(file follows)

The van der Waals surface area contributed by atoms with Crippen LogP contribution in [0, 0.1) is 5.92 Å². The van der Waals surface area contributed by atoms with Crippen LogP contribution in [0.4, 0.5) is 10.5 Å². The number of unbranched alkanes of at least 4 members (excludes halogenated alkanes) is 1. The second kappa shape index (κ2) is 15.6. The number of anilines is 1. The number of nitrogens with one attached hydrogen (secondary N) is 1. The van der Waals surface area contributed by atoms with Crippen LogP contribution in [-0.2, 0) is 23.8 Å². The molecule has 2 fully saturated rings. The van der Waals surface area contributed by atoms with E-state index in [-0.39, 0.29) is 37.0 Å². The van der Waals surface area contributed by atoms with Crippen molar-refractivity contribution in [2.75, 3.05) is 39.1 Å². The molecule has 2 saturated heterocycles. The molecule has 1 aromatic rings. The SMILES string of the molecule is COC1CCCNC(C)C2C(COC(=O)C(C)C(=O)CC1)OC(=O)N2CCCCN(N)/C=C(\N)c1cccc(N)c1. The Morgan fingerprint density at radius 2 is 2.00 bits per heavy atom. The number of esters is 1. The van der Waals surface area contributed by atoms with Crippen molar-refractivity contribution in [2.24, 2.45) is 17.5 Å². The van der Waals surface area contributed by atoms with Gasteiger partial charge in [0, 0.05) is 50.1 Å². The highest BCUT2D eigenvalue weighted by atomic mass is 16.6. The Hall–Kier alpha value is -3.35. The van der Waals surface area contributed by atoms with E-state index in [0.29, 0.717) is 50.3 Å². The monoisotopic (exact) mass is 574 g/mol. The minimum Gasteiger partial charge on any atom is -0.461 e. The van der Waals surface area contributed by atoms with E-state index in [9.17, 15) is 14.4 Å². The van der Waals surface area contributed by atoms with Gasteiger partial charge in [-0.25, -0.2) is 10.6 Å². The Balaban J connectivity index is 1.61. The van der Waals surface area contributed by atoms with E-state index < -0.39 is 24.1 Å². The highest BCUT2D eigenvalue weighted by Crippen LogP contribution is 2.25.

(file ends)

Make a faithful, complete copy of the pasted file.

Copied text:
The van der Waals surface area contributed by atoms with Crippen LogP contribution in [0, 0.1) is 5.92 Å². The van der Waals surface area contributed by atoms with Crippen LogP contribution in [0.4, 0.5) is 10.5 Å². The number of unbranched alkanes of at least 4 members (excludes halogenated alkanes) is 1. The second kappa shape index (κ2) is 15.6. The number of anilines is 1. The number of nitrogens with one attached hydrogen (secondary N) is 1. The van der Waals surface area contributed by atoms with Crippen LogP contribution in [-0.2, 0) is 23.8 Å². The molecule has 2 fully saturated rings. The van der Waals surface area contributed by atoms with E-state index in [-0.39, 0.29) is 37.0 Å². The van der Waals surface area contributed by atoms with Crippen molar-refractivity contribution in [2.75, 3.05) is 39.1 Å². The molecule has 2 saturated heterocycles. The molecule has 1 aromatic rings. The SMILES string of the molecule is COC1CCCNC(C)C2C(COC(=O)C(C)C(=O)CC1)OC(=O)N2CCCCN(N)/C=C(\N)c1cccc(N)c1. The Morgan fingerprint density at radius 2 is 2.00 bits per heavy atom. The number of esters is 1. The van der Waals surface area contributed by atoms with Crippen molar-refractivity contribution in [2.24, 2.45) is 17.5 Å². The van der Waals surface area contributed by atoms with Gasteiger partial charge in [0, 0.05) is 50.1 Å². The highest BCUT2D eigenvalue weighted by atomic mass is 16.6. The Hall–Kier alpha value is -3.35. The van der Waals surface area contributed by atoms with E-state index in [0.29, 0.717) is 50.3 Å². The monoisotopic (exact) mass is 574 g/mol. The minimum Gasteiger partial charge on any atom is -0.461 e. The van der Waals surface area contributed by atoms with E-state index in [9.17, 15) is 14.4 Å². The van der Waals surface area contributed by atoms with Gasteiger partial charge in [-0.25, -0.2) is 10.6 Å². The Balaban J connectivity index is 1.61. The van der Waals surface area contributed by atoms with E-state index < -0.39 is 24.1 Å². The highest BCUT2D eigenvalue weighted by Crippen LogP contribution is 2.25.